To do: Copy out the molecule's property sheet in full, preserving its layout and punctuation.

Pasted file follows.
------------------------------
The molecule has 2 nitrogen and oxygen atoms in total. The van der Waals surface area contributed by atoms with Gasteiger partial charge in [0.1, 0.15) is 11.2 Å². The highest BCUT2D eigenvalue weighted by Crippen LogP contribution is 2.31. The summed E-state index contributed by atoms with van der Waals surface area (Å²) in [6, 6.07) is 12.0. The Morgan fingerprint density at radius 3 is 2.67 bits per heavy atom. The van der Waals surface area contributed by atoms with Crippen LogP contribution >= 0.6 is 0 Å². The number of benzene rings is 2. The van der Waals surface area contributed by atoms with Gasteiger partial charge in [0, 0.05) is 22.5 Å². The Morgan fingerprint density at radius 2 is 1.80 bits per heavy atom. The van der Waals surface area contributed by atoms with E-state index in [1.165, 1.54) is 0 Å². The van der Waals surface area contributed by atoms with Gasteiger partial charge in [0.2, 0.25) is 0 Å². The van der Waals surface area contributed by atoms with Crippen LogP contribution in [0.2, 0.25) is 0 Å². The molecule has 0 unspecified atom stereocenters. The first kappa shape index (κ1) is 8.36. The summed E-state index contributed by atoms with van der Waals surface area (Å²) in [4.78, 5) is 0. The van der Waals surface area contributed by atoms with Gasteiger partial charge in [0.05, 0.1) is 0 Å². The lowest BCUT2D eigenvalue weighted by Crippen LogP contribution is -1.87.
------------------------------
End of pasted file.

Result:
The molecule has 2 nitrogen and oxygen atoms in total. The van der Waals surface area contributed by atoms with Gasteiger partial charge in [0.1, 0.15) is 11.2 Å². The highest BCUT2D eigenvalue weighted by Crippen LogP contribution is 2.31. The summed E-state index contributed by atoms with van der Waals surface area (Å²) in [6, 6.07) is 12.0. The Morgan fingerprint density at radius 3 is 2.67 bits per heavy atom. The van der Waals surface area contributed by atoms with Crippen LogP contribution >= 0.6 is 0 Å². The number of benzene rings is 2. The van der Waals surface area contributed by atoms with Gasteiger partial charge in [0, 0.05) is 22.5 Å². The Morgan fingerprint density at radius 2 is 1.80 bits per heavy atom. The van der Waals surface area contributed by atoms with E-state index in [1.165, 1.54) is 0 Å². The van der Waals surface area contributed by atoms with Gasteiger partial charge in [0.2, 0.25) is 0 Å². The van der Waals surface area contributed by atoms with Crippen LogP contribution in [0.2, 0.25) is 0 Å². The molecule has 0 unspecified atom stereocenters. The first kappa shape index (κ1) is 8.36. The summed E-state index contributed by atoms with van der Waals surface area (Å²) in [4.78, 5) is 0. The van der Waals surface area contributed by atoms with Gasteiger partial charge in [0.05, 0.1) is 0 Å². The lowest BCUT2D eigenvalue weighted by Crippen LogP contribution is -1.87.